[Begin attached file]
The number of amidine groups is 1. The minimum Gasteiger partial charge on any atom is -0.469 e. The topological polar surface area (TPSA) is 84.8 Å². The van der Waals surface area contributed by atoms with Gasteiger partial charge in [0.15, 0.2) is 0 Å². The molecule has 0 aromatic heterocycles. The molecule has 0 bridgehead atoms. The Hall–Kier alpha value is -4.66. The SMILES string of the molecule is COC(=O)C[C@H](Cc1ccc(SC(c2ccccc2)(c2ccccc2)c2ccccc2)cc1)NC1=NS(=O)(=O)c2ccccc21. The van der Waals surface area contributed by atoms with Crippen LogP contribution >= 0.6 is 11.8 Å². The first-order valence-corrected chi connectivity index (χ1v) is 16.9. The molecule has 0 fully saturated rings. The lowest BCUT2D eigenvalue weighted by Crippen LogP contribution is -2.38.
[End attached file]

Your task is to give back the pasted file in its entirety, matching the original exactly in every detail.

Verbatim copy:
The number of amidine groups is 1. The minimum Gasteiger partial charge on any atom is -0.469 e. The topological polar surface area (TPSA) is 84.8 Å². The van der Waals surface area contributed by atoms with Gasteiger partial charge in [0.15, 0.2) is 0 Å². The molecule has 0 aromatic heterocycles. The molecule has 0 bridgehead atoms. The Hall–Kier alpha value is -4.66. The SMILES string of the molecule is COC(=O)C[C@H](Cc1ccc(SC(c2ccccc2)(c2ccccc2)c2ccccc2)cc1)NC1=NS(=O)(=O)c2ccccc21. The van der Waals surface area contributed by atoms with Crippen LogP contribution >= 0.6 is 11.8 Å². The first-order valence-corrected chi connectivity index (χ1v) is 16.9. The molecule has 0 fully saturated rings. The lowest BCUT2D eigenvalue weighted by Crippen LogP contribution is -2.38.